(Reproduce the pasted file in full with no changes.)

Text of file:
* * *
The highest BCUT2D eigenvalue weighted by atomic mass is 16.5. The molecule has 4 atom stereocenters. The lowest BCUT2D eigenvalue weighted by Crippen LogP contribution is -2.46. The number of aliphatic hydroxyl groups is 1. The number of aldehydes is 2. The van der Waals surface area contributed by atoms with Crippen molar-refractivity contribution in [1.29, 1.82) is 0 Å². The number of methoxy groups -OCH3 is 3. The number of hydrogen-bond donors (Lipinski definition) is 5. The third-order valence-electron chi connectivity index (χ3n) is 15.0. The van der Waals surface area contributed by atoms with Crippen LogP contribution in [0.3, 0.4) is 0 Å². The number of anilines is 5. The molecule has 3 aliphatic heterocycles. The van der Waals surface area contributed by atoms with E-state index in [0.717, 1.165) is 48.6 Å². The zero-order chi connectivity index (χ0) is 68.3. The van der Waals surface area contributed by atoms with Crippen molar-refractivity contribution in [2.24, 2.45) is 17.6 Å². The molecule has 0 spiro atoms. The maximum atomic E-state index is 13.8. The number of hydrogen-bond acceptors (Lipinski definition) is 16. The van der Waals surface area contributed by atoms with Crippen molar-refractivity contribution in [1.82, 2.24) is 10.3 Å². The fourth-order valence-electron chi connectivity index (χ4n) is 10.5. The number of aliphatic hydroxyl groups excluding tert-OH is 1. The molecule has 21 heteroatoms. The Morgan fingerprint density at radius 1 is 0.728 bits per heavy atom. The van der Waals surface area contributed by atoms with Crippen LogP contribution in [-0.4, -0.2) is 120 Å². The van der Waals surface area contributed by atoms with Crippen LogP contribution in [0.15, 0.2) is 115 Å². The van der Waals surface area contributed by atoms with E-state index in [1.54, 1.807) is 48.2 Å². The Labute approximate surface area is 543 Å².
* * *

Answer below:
The highest BCUT2D eigenvalue weighted by atomic mass is 16.5. The molecule has 4 atom stereocenters. The lowest BCUT2D eigenvalue weighted by Crippen LogP contribution is -2.46. The number of aliphatic hydroxyl groups is 1. The number of aldehydes is 2. The van der Waals surface area contributed by atoms with Crippen molar-refractivity contribution in [1.29, 1.82) is 0 Å². The number of methoxy groups -OCH3 is 3. The number of hydrogen-bond donors (Lipinski definition) is 5. The third-order valence-electron chi connectivity index (χ3n) is 15.0. The van der Waals surface area contributed by atoms with Crippen LogP contribution in [0.3, 0.4) is 0 Å². The number of anilines is 5. The molecule has 3 aliphatic heterocycles. The van der Waals surface area contributed by atoms with E-state index in [0.717, 1.165) is 48.6 Å². The zero-order chi connectivity index (χ0) is 68.3. The van der Waals surface area contributed by atoms with Crippen molar-refractivity contribution in [2.24, 2.45) is 17.6 Å². The molecule has 0 spiro atoms. The maximum atomic E-state index is 13.8. The number of hydrogen-bond acceptors (Lipinski definition) is 16. The van der Waals surface area contributed by atoms with Crippen molar-refractivity contribution in [1.82, 2.24) is 10.3 Å². The fourth-order valence-electron chi connectivity index (χ4n) is 10.5. The number of aliphatic hydroxyl groups excluding tert-OH is 1. The molecule has 21 heteroatoms. The Morgan fingerprint density at radius 1 is 0.728 bits per heavy atom. The van der Waals surface area contributed by atoms with Crippen LogP contribution in [-0.4, -0.2) is 120 Å². The van der Waals surface area contributed by atoms with Crippen LogP contribution in [0.15, 0.2) is 115 Å². The van der Waals surface area contributed by atoms with E-state index in [1.54, 1.807) is 48.2 Å². The Labute approximate surface area is 543 Å².